To be remembered is its major purpose; a graveyard has one central aim: to preserve the memory of loved ones gone. Its nucleus, heart or core or whatever you want to call it, is memory.
If the last trace of those buried there is gone, a graveyard has lost its innermost purpose.
It is a very human need indeed, wanting to be remembered. As much as loved ones will want to remember the deceased, those gone will want to remain in the hearts of those they have left. A graveyard is the representation of that mutual need.
A forgotten grave is a paradox in itself.
Immortality remains a spiritual hope but not a factual one because a forgotten grave is a life forgotten at least in public memory.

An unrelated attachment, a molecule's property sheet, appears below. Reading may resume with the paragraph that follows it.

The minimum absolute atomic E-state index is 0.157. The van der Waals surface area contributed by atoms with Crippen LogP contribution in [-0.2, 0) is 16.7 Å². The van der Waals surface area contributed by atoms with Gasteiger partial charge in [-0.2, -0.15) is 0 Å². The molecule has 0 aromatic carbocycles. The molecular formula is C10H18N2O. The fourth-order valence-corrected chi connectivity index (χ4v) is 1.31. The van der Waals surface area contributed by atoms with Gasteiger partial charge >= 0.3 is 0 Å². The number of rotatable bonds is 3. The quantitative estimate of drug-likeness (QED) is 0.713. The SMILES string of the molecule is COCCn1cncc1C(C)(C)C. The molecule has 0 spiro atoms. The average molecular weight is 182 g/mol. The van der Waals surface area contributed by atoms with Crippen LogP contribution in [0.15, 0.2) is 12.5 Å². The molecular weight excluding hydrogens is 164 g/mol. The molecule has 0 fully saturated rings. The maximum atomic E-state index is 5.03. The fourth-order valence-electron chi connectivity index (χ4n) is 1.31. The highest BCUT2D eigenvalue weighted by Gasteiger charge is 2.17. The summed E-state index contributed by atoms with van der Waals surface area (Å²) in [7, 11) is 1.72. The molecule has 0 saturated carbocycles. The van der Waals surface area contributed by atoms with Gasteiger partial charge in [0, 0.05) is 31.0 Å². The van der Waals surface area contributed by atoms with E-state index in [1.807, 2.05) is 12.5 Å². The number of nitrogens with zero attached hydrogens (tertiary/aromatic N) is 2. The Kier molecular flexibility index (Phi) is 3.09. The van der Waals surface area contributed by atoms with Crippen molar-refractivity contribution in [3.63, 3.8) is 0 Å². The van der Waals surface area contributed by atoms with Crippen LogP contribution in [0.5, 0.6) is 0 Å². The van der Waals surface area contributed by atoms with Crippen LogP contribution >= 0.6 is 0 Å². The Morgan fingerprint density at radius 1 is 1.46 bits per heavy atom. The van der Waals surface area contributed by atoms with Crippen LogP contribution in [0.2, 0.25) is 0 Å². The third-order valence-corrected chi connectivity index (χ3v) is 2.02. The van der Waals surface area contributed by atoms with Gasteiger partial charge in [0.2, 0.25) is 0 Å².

Merkadale cemetery is one of those forgotten graveyards. The burial ground on the Isle of Skye, a small enclosure on the southern end of Loch Harport, belongs to a small settlement at the foot of Dun Merkadale.
A new cemetery has been added to the ancient ground. The few remaining slabs of the old part are completely overgrown with moss, the inscriptions undecipherable.
The old church lies in ruins, its name remains unknown. So do the men, women and children buried here.
And their hopes and dreams.
The memory of the graves in Merkadale is faint, the dead are long forgotten.
“For the living know that they shall die: but the dead know not any thing, neither have they any more a reward; for the memory of them is forgotten.” Ecclesiastes 9:5; King James Bible
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